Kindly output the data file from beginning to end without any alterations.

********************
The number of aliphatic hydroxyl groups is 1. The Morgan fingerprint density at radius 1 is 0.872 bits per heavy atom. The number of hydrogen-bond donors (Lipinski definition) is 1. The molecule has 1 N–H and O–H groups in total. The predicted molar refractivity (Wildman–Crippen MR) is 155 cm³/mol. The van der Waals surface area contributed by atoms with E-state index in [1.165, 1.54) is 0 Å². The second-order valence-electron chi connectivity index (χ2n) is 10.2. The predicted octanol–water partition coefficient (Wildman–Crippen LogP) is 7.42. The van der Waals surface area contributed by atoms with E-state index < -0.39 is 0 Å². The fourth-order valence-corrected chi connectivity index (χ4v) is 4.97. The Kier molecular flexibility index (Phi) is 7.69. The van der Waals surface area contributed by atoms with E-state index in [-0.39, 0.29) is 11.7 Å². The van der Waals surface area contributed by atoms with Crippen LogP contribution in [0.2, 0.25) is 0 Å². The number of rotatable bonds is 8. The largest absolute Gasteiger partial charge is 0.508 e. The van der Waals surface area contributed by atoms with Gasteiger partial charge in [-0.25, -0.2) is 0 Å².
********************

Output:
The number of aliphatic hydroxyl groups is 1. The Morgan fingerprint density at radius 1 is 0.872 bits per heavy atom. The number of hydrogen-bond donors (Lipinski definition) is 1. The molecule has 1 N–H and O–H groups in total. The predicted molar refractivity (Wildman–Crippen MR) is 155 cm³/mol. The van der Waals surface area contributed by atoms with E-state index in [1.165, 1.54) is 0 Å². The second-order valence-electron chi connectivity index (χ2n) is 10.2. The predicted octanol–water partition coefficient (Wildman–Crippen LogP) is 7.42. The van der Waals surface area contributed by atoms with E-state index < -0.39 is 0 Å². The fourth-order valence-corrected chi connectivity index (χ4v) is 4.97. The Kier molecular flexibility index (Phi) is 7.69. The van der Waals surface area contributed by atoms with E-state index in [-0.39, 0.29) is 11.7 Å². The van der Waals surface area contributed by atoms with Crippen LogP contribution in [0.2, 0.25) is 0 Å². The number of rotatable bonds is 8. The largest absolute Gasteiger partial charge is 0.508 e. The van der Waals surface area contributed by atoms with Gasteiger partial charge in [-0.25, -0.2) is 0 Å².